Packet Sniffers that can cause unacceptable Activities on your Network
An example of unacceptable activity in regard to e-commerce sites might include running special programs called "packet sniffers." In an e-commerce site, IT employees have a unique opportunity to eavesdrop on sensitive information, including passwords and credit card information. It is a good idea to state explicitly that such activities are expressly forbidden. The only exceptions to this rule should be when the senior IT manager has to scan the system as part of regular maintenance.
A packet analyzer (also known as a network analyzer, protocol analyzer or packet sniffer, or for particular types of networks, an Ethernet sniffer or wireless sniffer) is a computer program or a piece of computer hardware that can intercept and log traffic passing over a digital network or part of a network. As data streams flow across the network, the sniffer captures each packet and, if needed, decodes the raw data of the packet, showing the values of various
fields in the packet, and analyzes its content according to the appropriate RFC or other specifications.
Host-based intrusion detection systems
Host-based IDSs are designed to monitor, detect, and respond to activity and attacks on a given host. In most cases, attackers target specific systems on corporate networks that have confidential information. They will often try to install scanning programs and other vulnerabilities that can record user activity on a particular host.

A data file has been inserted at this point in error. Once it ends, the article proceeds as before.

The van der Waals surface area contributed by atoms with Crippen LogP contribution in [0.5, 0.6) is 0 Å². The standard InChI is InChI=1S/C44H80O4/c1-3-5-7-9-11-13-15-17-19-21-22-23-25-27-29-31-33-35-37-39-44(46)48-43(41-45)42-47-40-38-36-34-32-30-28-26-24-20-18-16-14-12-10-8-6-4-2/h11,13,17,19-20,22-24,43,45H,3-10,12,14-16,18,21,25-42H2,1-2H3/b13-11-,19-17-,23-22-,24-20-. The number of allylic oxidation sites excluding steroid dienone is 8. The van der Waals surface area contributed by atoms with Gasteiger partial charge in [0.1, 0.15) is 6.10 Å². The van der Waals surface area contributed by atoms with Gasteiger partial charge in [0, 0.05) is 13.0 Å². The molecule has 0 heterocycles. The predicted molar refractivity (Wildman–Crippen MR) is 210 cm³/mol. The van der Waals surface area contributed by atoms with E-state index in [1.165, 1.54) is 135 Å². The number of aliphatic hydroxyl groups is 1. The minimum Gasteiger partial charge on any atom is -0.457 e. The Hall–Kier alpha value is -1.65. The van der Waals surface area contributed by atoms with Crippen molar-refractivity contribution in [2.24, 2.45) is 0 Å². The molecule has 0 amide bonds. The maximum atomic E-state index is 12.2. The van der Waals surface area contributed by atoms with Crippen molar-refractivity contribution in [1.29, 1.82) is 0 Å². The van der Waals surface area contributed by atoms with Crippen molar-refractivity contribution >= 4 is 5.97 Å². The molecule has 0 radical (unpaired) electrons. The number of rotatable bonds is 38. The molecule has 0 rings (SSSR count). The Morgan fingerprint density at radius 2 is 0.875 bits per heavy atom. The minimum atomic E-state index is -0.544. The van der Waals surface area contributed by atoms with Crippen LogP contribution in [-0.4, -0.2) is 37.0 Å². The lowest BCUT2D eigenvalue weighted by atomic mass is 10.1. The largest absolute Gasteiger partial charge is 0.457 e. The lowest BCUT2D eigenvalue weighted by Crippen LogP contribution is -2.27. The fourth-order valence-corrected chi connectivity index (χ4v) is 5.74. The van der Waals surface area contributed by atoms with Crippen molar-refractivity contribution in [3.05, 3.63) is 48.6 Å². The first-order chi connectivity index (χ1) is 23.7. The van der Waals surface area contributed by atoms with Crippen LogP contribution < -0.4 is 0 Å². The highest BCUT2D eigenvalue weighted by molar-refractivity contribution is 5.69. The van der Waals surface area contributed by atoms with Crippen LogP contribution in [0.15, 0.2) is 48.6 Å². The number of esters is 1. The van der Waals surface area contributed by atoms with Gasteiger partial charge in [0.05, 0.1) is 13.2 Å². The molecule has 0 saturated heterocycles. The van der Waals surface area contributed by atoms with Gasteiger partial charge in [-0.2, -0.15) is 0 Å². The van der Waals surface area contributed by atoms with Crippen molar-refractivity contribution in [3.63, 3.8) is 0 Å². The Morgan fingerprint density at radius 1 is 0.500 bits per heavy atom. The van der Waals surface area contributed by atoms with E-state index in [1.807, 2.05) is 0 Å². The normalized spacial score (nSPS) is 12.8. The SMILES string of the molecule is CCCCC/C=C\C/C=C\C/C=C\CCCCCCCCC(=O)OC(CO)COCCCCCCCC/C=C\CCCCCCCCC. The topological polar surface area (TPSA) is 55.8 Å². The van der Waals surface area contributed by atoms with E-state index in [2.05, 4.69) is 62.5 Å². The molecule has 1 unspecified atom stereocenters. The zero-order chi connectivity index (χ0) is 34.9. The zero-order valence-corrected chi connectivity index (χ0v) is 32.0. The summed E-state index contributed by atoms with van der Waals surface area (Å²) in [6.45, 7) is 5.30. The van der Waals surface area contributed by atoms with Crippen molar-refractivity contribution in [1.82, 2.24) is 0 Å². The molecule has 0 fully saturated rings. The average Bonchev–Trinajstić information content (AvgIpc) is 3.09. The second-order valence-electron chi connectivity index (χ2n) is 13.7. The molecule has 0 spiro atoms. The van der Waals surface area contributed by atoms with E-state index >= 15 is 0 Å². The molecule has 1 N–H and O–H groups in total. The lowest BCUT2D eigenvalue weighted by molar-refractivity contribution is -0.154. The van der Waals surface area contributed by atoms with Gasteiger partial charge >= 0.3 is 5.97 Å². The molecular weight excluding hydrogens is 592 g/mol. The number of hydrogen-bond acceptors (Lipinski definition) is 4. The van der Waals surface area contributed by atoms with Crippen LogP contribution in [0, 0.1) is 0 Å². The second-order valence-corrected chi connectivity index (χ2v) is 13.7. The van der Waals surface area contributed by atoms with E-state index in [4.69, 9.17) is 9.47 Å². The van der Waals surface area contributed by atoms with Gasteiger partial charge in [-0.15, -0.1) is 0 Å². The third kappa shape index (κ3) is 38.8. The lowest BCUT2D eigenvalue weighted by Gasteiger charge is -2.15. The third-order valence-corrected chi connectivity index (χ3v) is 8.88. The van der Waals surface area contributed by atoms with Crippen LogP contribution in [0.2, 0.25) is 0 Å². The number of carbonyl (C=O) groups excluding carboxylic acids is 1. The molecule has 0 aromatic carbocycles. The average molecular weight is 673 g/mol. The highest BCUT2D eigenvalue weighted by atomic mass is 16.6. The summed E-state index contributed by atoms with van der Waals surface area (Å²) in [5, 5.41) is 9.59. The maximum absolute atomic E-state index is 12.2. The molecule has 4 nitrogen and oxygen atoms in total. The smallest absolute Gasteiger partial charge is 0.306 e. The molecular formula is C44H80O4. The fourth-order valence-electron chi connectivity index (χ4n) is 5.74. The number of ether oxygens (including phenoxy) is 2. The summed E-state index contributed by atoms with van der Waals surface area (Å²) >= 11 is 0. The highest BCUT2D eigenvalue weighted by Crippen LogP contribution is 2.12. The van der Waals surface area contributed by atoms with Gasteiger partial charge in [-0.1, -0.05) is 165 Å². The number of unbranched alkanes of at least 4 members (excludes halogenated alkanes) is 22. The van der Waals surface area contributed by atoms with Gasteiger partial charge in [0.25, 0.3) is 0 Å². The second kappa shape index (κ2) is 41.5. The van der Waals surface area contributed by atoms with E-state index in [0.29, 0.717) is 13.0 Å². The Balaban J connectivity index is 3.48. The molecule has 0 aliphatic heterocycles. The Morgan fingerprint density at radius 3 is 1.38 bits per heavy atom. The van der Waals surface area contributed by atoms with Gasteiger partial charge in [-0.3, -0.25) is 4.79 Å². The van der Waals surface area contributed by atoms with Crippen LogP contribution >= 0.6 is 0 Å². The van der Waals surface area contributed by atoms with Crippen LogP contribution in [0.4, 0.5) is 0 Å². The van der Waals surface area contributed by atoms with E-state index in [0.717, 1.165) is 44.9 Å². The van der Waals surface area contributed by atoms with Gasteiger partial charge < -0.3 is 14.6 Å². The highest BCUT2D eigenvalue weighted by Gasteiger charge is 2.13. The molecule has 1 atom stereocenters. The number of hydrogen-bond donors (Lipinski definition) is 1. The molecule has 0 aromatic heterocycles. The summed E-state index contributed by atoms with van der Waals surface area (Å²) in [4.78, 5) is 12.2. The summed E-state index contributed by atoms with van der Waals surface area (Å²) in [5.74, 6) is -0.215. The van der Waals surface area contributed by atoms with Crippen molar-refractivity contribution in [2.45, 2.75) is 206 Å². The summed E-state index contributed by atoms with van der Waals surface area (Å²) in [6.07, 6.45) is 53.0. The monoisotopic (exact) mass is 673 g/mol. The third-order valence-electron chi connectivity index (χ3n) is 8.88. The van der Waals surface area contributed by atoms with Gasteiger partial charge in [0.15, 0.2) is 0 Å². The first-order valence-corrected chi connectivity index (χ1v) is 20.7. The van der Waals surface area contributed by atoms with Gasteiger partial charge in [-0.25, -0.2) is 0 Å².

A host-based IDS allows an organization or individual owners of a host on a network to protect against and detect adversaries who may incorporate security loopholes or exploit other vulnerabilities. Some host-based IDS tools provide policy management, statistical analysis, and data forensics at the host level.
Host-based IDSs are best used when an intruder tries to access particular files or other services that reside on the host computer. In most cases, the host-based IDS is integrated into the operating systems that the host is running. Because attackers mainly focus on operating system vulnerabilities to break into hosts, such placement of the IDS proves very beneficial. Historically, many host-based IDSs were installed on the respective hosts themselves, because no separate intrusion detection entity could be provided for large mainframes (which needed much security) in a cost-effective manner. This method caused some security bottlenecks. An intruder able to successfully overcome the IDS and the inherent security features of the host could disable the IDS for further actions. Such disadvantages are overcome when the IDS is physically separated from the hosts themselves. With the advent of personal computers and cheaper hardware accessories, separate entities for placing IDSs are favored as show in figure 4-3.
A network is only as secure as the weakest host connected to it.
Therefore, it follows that a host is only as secure as the weakest service that it is running. After all, the only way into a system from the network is through the services that it offers.
Because of this, a large part of network security involves ensuring that your services are configured securely. This entails configuring services to provide only the functionality that is required of them to accomplish the tasks they need to perform. Additionally, you should give services access to only the bare minimum of system resources needed.
That is just part of the solution, though. If a network service operates in clear-text, all of your work spent locking it down can be for nothing. In most cases, all an attacker has to do to gain access to such a service is use a packet sniffer to capture the login details of a user authenticating with the service. This chapter shows how to deploy IMAP, POP3, and SMTP servers that are protected with encryption, in order to prevent your users from accidentally disclosing their login credentials and keep their data safe from prying eyes.